DVD Review - Naked As We Came
Some of the greatest films have been about bad guys. Alfred Hitchcock's Psycho was about a serial killer. There was also Bonnie and Clyde (1967). Al Pacino was a bank robber in Dog Day Afternoon and Robert De Niro was a vigilante in Taxi Driver. Steven Spielberg made Munich, which is about Israeli assassins. All these movies feature protagonists doing bad things, but there's always something else about them that attracts attention and empathy.
Naked As We Came doesn't really have that something. It tries because it's about a brother and sister who leave their business in Manhattan to visit their sick mother who is dying from cancer. The cancer is supposed to be the something that engenders sympathy, even while the brother and sister are being insufferable, but either LeMay's screenplay, his direction or the performances simply aren't enough to overcome the unlikeability of the situations and characters.
Ryan Vigilant and Karmine Alers star as the brother and sister, Elliot and Laura respectively. Lue McWilliams co-stars as their mother Lilly, a wheelchair bound, cancer patient on her last days. Benjamin Weaver also co-stars as Ted, a so-called groundskeeper and cook who lives at Lilly's house and takes care of her in the absence of any other family, including her adult children who haven't visited in a year and a half.
Elliot and Laura begin their unlikeability almost from the beginning with bickering during the car ride. Laura amplifies hers by immediately not liking and in fact actively hating Ted. It's okay if she's suspicious of him, but her attitude toward him from the jump is so off-putting.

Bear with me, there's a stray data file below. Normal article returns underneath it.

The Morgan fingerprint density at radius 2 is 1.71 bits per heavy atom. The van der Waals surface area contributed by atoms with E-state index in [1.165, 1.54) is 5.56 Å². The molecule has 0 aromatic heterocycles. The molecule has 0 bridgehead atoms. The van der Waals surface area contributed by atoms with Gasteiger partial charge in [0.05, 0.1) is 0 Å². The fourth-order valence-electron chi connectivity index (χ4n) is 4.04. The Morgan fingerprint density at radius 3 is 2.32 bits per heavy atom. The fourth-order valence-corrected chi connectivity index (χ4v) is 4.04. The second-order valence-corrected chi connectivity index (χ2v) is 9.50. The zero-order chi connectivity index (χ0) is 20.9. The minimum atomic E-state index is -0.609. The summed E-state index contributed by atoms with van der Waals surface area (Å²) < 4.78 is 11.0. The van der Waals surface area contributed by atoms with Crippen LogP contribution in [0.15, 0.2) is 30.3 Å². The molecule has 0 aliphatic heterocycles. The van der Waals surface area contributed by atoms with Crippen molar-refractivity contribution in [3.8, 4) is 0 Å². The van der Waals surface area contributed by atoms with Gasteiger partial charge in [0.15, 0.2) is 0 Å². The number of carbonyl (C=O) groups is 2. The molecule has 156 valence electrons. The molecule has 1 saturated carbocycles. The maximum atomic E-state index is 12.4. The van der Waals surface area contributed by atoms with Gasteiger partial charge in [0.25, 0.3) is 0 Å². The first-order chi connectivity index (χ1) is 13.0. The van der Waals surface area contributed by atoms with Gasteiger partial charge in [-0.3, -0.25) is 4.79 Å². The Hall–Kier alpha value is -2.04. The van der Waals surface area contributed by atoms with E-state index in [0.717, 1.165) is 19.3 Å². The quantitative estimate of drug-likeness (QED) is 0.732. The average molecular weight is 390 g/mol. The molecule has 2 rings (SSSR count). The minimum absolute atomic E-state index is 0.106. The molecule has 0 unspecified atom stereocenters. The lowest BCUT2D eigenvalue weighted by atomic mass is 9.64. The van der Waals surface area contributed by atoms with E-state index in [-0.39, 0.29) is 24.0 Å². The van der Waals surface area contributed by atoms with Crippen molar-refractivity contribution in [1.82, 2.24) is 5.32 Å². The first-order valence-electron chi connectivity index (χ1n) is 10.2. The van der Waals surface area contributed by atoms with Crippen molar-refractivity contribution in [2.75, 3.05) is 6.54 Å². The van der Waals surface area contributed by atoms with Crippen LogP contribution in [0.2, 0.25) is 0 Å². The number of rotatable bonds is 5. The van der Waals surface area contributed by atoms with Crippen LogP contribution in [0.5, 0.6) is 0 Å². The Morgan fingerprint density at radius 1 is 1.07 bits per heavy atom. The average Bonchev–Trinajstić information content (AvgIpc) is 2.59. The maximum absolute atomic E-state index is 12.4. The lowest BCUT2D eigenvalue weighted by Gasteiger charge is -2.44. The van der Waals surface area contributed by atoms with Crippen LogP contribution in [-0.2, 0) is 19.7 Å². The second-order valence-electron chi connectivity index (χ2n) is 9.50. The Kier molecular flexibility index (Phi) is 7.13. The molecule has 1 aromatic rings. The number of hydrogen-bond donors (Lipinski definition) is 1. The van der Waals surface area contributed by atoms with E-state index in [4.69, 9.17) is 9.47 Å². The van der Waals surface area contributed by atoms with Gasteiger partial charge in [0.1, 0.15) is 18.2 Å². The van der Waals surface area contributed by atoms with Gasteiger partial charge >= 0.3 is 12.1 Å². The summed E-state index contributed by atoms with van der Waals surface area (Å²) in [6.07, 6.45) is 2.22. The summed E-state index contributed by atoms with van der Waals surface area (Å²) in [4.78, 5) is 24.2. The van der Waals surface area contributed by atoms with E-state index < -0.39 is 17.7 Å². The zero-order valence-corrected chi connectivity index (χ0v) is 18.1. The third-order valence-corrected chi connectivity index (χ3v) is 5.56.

What's also off-putting is the sexual relationship that develops between Elliot and Ted. It's not surprising because LeMay's previous films do center around gay male romances, but Elliot spends half the movie apprehensive of the relationship and the last act reveals that he was right to do so. By the end, I wasn't sure what the point was.
McWilliams gives a good performance, but her character falls to a lot of clichés of the old, cancer-stricken woman. It's not as insufferable as Meryl Streep in August: Osage County, but Streep is intentionally insufferable. That's the point of that movie. I don't think LeMay's point is to be insufferable, particularly with Lilly, but it ends up being so. For example, Lilly tells her daughter Laura something that is such a slap in the face. Lilly shouldn't have to apologize, but it doesn't help to endear her character.
Alers has the most interesting role and her character has the biggest arc. But, her arc is mired by other stuff that bogs it down.
Three Stars out of Five.
Not Rated but recommended for mature audiences.
Running Time: 1 hr. and 26 mins.